Could Social Cognition Training Reduce Externalizing Behaviors and Social Maladjustment in Preschoolers?Marine Houssa* and Nathalie Nader-Grosbois
Université catholique de Louvain, Belgium
- Corresponding Author:
- Marine Houssa
Psychological Sciences Research Institute
Université catholique de, Place Cardinal Mercier
10, 1348 Louvain-la-Neuve, Belgium
E-mail: [email protected]
Received date: January 28, 2016; Accepted date: February 22, 2016; Published date: February 29, 2016
Citation: Houssa M, Nader-Grosbois N (2016) Could Social Cognition Training Reduce Externalizing Behaviors and Social Maladjustment in Preschoolers? J Psychol Abnorm S1:005. doi:10.4172/jpab.S1-005
Copyright: © 2016 Houssa M, et al. This is an open-access article distributed under the terms of the Creative Commons Attribution License, which permits unrestricted use, distribution, and reproduction in any medium, provided the original author and source are credited.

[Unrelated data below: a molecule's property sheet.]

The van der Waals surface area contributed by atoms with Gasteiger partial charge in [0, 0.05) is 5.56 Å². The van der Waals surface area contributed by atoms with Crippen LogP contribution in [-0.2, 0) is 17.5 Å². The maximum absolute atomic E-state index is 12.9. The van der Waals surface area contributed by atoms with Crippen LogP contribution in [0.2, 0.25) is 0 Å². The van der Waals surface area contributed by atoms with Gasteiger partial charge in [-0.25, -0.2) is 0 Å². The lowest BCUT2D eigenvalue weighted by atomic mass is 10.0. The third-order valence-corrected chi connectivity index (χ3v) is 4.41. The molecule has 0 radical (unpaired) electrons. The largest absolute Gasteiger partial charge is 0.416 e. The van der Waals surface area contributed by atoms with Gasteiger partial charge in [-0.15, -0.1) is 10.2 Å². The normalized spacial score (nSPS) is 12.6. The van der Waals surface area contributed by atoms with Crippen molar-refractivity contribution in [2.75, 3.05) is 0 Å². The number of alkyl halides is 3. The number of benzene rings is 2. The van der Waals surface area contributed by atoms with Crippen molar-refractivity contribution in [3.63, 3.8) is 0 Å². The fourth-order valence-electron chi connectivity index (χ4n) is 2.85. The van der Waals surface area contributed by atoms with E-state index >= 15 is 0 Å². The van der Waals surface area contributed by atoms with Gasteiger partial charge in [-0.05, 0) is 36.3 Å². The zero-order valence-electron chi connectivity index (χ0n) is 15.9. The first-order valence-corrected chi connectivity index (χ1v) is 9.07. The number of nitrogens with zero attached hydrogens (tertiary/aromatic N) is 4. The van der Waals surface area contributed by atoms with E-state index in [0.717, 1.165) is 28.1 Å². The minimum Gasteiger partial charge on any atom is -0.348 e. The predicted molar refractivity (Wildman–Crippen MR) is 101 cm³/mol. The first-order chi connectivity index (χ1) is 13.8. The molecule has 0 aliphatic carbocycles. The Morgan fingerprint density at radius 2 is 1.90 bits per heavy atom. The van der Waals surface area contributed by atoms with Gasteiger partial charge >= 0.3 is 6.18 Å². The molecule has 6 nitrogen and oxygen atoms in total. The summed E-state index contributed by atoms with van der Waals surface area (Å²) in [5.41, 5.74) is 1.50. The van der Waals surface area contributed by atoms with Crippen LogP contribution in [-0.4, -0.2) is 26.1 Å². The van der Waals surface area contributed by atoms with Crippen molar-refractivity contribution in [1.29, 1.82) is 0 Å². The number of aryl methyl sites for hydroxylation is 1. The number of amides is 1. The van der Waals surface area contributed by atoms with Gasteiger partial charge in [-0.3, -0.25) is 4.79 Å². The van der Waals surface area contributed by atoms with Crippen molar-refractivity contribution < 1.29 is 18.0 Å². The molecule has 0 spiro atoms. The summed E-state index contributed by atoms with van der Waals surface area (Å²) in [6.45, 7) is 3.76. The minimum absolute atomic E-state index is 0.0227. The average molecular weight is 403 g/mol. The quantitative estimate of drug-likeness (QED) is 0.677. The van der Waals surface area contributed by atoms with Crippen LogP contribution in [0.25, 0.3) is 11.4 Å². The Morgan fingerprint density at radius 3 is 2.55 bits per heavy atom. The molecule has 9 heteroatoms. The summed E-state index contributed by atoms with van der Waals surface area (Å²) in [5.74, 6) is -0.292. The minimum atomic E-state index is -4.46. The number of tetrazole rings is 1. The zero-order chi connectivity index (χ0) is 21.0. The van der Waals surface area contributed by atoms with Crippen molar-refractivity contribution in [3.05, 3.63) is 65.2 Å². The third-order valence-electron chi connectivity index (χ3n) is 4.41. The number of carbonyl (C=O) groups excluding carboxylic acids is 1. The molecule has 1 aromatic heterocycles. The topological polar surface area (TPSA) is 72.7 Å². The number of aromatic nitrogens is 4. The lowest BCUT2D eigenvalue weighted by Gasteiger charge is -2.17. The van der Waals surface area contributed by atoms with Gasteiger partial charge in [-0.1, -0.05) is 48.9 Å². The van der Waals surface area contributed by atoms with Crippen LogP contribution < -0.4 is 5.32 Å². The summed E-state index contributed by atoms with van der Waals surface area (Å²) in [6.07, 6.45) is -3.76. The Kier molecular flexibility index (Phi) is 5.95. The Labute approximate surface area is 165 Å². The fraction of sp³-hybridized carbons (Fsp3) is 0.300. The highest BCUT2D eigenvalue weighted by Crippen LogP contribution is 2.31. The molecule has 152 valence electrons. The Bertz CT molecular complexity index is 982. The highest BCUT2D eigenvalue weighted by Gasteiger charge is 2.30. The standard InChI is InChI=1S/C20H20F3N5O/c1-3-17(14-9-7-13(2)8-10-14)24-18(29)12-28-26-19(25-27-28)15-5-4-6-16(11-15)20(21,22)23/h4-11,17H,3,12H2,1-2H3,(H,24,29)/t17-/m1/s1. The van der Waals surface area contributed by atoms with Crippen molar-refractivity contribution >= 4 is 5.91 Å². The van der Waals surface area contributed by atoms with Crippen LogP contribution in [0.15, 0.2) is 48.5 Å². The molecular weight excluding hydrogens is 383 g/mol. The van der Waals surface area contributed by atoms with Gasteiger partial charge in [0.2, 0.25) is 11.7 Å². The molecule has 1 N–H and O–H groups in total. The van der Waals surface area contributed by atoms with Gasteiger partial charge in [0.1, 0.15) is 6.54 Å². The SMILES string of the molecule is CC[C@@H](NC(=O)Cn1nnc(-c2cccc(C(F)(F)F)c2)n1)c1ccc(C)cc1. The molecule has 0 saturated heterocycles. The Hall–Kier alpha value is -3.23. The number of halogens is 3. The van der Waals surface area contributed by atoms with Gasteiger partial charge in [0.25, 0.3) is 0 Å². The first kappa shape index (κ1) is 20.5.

Background: Recently, a social cognition training model has been developed and showed significant improvements on social cognition, social adjustment and externalizing behaviors in typically developing preschoolers. Objectives: Such model has been replicated in the current study in preschoolers with externalizing behaviors to test whether deficits in social cognition could cause deficits in social adjustment and externalizing behaviors in preschoolers. The effects of training in social information processing and Theory of Mind on social cognition, on emotion regulation, on social adjustment and on externalizing behaviors were examined. Methodology: After a pre-test, 37 children with externalizing behaviors were allocated either to an experimental group, which received 15 sessions of social cognition training in groups of 3-4 children, or to a control group. Results and conclusion: Through regression analyses, the Theory of Mind indirect, social information processing, emotion regulation and social adjustment measures were significantly predicted by group condition. The hypothesis that difficulties in social adjustment can be caused by deficits in social cognition is discussed.